Beauty is felt, before it is understood.
While making something beautiful, we discover patterns that resonate. An artist will sometimes find common threads linking mathematics, natural forces, and our own mythology. Philosophers, mathematicians, and scientists of every field all originated from the same cloth: creative people seeking a universal order. Great artists tap into that knowledge as they master the language of aesthetics, which most of us can hear but not speak.
Beauty is important. It is not the domain of a cultured elite – any person can tell a bad tune from harmony. That rule is universal, from music to architecture to a fleeting moment in nature. The presence of beauty lifts our spirit. Once, we reserved our greatest splendor for the public realm – city squares, gateways, and places of assembly that encouraged pride and civility. Can we decode something so vague yet self-evident? How can we design the intuitive?
Symmetry is one of the most powerful aspects of beauty; a resonance of proportion that unites various scales of a composition. It creates a satisfying sense of order. When we detect symmetry, we smile knowingly – we believe the subject was created with intent and skill. It reassures us that an order defines our universe, and we may yet grasp it; a window to understanding. We find it in the branches of a tree, the forks of a river, and splintering lightning.
Symmetry is also present in good design. Consider this project for a chapel by Eugene Bourdon, a student of the Ecole des Beaux-Arts in the 1890s. The floor plan has grace, order, and solidity. Looking closely, similar ratios appear at the finest scale of the plan. The rhythm of the main crossing vault and corner masses carries through the vaults and piers that nest within those corners. This “A-B-A” proportion could be applied throughout all tripartite elements of the plan – window divisions, the columns of the main façade, and more.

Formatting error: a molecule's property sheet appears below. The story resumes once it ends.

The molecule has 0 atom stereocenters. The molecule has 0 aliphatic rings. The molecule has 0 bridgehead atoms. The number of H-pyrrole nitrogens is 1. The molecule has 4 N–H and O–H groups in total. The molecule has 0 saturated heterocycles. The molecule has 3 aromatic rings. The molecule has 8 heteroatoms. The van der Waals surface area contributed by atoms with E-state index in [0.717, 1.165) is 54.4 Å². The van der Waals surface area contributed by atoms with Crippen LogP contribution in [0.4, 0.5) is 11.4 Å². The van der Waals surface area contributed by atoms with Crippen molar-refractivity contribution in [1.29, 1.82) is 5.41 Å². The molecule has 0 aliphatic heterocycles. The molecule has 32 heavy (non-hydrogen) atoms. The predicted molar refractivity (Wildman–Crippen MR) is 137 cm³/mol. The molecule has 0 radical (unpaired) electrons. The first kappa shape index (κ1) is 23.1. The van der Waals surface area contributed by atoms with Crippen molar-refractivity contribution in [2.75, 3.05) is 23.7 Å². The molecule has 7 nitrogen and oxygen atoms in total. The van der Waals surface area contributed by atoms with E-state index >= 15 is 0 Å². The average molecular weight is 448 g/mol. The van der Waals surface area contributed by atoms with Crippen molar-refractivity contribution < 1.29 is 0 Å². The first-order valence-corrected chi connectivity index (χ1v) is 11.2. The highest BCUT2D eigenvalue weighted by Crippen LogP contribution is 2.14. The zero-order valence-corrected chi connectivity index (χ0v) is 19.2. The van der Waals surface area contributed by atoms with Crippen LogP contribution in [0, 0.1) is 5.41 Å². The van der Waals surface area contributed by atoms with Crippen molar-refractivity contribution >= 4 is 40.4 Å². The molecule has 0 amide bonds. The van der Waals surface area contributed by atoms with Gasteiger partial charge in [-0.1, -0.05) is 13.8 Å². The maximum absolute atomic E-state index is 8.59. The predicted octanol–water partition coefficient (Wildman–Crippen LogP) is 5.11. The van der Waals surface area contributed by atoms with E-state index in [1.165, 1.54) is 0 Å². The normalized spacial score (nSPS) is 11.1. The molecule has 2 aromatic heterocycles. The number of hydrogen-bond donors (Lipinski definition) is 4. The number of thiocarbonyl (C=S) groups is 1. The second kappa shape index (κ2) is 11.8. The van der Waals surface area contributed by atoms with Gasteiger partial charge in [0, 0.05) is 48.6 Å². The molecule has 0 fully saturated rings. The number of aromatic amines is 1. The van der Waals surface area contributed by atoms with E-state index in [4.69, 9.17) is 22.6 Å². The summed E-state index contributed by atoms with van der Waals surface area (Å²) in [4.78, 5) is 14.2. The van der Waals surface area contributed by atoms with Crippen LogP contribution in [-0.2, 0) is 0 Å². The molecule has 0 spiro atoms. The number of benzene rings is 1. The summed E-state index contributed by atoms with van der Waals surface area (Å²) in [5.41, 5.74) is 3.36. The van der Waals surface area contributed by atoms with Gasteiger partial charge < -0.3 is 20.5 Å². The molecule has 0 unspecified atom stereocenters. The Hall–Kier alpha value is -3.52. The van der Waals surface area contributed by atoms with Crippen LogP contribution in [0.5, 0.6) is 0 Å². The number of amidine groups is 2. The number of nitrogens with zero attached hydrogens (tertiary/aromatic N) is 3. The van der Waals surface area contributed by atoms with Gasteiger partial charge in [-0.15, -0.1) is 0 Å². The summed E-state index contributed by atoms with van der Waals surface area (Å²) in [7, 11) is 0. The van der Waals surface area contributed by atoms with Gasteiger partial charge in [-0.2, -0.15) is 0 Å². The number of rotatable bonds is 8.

Carrying a dominant proportion through a design is just one step. What proportion should we choose? I believe that a building’s material suggests its form. For trabeated construction, consider the difference in span among common materials. Inevitably, the Greeks who built with marble devised a far different order than the Japanese, who mastered carpentry. The resources of a culture influences the formal language of its architecture.
And with a given material, we have choice. Stone spans the furthest as an arch, which utilizes its compressive strength. There are many forms of arches. The earliest development from post-and-lintel was the corbel: stepped blocks that form a triangular opening. This is not a true arch, since the masonry will fail in tension rather than compression. The next types are the jack arch and segmental arch. In general, the flatter the arch, the more lateral reinforcement must support it. The catenary is designed to perfectly follow the force path within any arch, doing away with the need for buttresses. Antoni Gaudi used this form whenever possible. In the cupola of his Palau Guell, the catenary appears everywhere.
A beautiful composition is not arbitrary. What seem to be mysterious, intuitive qualities often have their roots in practicality. Thus, the material of a building is fundamental to its proper design. We should emulate Nature, the greatest designer, by following the will of our medium. There is great beauty in simplicity.